- Del Meyer, MD - http://delmeyer.net -

Choosing your Personal Physician

Last week we told you about how having your own physician is critical to your health and life. But sometimes it is very hard to find a competent, caring physician. It is best to acquire a physician during your healthy years, before a crisis develops.

If you have a job and are raising a family and are in your 30s or 40s, it would be a good idea to obtain a medical checkup. It won’t cost much more than your 30,000-mile car checkup. Get a copy of your county medical society’s physician directory. Look for the internists and general physicians. Choose one in your area and call your hospital to ask if she/he’s on the staff. Call her/his office to find out about the cost and length of the initial comprehensive exam and to make the appointment. At the conclusion of the visit be sure to ask the reason for any recommendations and when to schedule your next evaluation. If, at your age, the recommendation is every three years, then return in three years for another checkup.

If a medical problem occurs, you should always see your doctor first. Even if it’s a bad knee, a bad shoulder or a backache, and you just know you need a neurosurgeon, go to your personal physician first to get an experienced overview. Let me tell you about Mr Cole who did things on his own.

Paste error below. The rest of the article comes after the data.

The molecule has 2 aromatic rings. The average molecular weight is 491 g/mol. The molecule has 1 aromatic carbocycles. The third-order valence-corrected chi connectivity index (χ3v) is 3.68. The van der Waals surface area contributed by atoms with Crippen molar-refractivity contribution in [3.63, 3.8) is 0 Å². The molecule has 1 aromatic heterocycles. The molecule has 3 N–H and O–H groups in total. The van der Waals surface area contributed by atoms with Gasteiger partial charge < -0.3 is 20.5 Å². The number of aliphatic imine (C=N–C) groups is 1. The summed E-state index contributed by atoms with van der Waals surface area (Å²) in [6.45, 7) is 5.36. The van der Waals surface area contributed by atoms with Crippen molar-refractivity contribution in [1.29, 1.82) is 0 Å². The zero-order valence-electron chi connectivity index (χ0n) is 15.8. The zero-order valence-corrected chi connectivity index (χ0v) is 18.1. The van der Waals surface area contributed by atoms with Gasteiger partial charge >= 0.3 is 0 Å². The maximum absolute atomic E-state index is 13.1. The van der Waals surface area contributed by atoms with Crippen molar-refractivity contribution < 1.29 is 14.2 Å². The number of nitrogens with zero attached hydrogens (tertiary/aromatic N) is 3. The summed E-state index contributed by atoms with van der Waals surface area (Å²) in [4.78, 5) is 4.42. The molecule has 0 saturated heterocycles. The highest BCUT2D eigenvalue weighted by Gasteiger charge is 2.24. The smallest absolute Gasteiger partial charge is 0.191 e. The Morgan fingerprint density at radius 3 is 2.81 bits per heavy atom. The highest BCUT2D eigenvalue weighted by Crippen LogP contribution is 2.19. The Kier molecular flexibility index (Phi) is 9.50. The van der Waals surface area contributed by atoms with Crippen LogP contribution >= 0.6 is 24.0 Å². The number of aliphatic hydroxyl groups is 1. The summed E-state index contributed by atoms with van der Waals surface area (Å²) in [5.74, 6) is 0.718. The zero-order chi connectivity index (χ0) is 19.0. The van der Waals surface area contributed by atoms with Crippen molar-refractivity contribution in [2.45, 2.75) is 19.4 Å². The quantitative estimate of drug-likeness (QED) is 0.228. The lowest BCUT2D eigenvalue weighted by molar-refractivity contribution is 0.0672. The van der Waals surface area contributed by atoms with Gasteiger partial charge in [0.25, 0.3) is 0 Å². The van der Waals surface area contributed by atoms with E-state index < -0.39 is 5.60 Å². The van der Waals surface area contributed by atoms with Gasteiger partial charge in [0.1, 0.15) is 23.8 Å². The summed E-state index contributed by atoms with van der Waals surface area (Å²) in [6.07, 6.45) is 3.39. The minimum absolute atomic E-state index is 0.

Mr Cole had a bad back and saw a neurosurgeon who operated on a herniated disk. His backache persisted and he found yet another neurosurgeon to operate on his back again. He did this five times before he became paralyzed from his waist down. And he’s only 40. He takes pain pills 6 & 8 times a day for his back pain that is worse than the one he complained so loudly about before he had the operations. Back operations only help the pain that goes down into the leg, not the back pain itself. If he had just gone to his personal physician before any of the operations, he may be experiencing some chronic pain but not the severe pain he now suffers. He probably would still be able to walk, and wouldn’t have to urinate through a rubber hose coming out of his bladder passing through his abdomen.

And in this age of crackdown in medical costs, he not only would have saved the five major hospitalizations, but probably most of the 40 hospitalizations he’s had since, which has made his life very unpleasant.